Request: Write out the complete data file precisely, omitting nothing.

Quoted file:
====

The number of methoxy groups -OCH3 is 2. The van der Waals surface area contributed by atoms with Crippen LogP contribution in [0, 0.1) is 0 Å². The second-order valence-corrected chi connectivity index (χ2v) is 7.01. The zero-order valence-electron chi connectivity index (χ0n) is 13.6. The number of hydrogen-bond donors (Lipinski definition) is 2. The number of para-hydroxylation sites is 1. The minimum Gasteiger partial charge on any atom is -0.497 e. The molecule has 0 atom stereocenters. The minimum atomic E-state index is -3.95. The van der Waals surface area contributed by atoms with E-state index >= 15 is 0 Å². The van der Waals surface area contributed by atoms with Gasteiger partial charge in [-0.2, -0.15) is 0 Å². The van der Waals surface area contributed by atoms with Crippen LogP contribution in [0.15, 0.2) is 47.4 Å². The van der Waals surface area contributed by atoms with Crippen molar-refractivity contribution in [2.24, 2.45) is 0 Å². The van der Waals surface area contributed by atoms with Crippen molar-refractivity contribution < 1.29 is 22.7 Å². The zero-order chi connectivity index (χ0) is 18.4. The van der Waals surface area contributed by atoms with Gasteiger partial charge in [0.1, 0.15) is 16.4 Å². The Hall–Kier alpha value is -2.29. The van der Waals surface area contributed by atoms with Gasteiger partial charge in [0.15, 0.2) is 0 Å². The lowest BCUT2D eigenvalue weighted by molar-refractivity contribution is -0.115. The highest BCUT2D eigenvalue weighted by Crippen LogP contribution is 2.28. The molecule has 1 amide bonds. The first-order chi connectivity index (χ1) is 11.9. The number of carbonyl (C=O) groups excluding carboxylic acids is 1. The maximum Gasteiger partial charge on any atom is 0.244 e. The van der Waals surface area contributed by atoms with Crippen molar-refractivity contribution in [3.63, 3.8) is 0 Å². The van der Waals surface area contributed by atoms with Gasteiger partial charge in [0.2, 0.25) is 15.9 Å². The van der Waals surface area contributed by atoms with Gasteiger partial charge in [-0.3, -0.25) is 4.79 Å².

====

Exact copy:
The number of methoxy groups -OCH3 is 2. The van der Waals surface area contributed by atoms with Crippen LogP contribution in [0, 0.1) is 0 Å². The second-order valence-corrected chi connectivity index (χ2v) is 7.01. The zero-order valence-electron chi connectivity index (χ0n) is 13.6. The number of hydrogen-bond donors (Lipinski definition) is 2. The number of para-hydroxylation sites is 1. The minimum Gasteiger partial charge on any atom is -0.497 e. The molecule has 0 atom stereocenters. The minimum atomic E-state index is -3.95. The van der Waals surface area contributed by atoms with E-state index >= 15 is 0 Å². The van der Waals surface area contributed by atoms with Gasteiger partial charge in [-0.2, -0.15) is 0 Å². The van der Waals surface area contributed by atoms with Crippen LogP contribution in [0.15, 0.2) is 47.4 Å². The van der Waals surface area contributed by atoms with Crippen molar-refractivity contribution in [2.24, 2.45) is 0 Å². The van der Waals surface area contributed by atoms with Crippen molar-refractivity contribution < 1.29 is 22.7 Å². The zero-order chi connectivity index (χ0) is 18.4. The van der Waals surface area contributed by atoms with Gasteiger partial charge in [0.1, 0.15) is 16.4 Å². The Hall–Kier alpha value is -2.29. The van der Waals surface area contributed by atoms with Gasteiger partial charge in [0.15, 0.2) is 0 Å². The lowest BCUT2D eigenvalue weighted by molar-refractivity contribution is -0.115. The highest BCUT2D eigenvalue weighted by Crippen LogP contribution is 2.28. The molecule has 1 amide bonds. The first-order chi connectivity index (χ1) is 11.9. The number of carbonyl (C=O) groups excluding carboxylic acids is 1. The maximum Gasteiger partial charge on any atom is 0.244 e. The van der Waals surface area contributed by atoms with Crippen molar-refractivity contribution in [3.63, 3.8) is 0 Å². The van der Waals surface area contributed by atoms with Gasteiger partial charge in [0.2, 0.25) is 15.9 Å². The van der Waals surface area contributed by atoms with Gasteiger partial charge in [-0.3, -0.25) is 4.79 Å².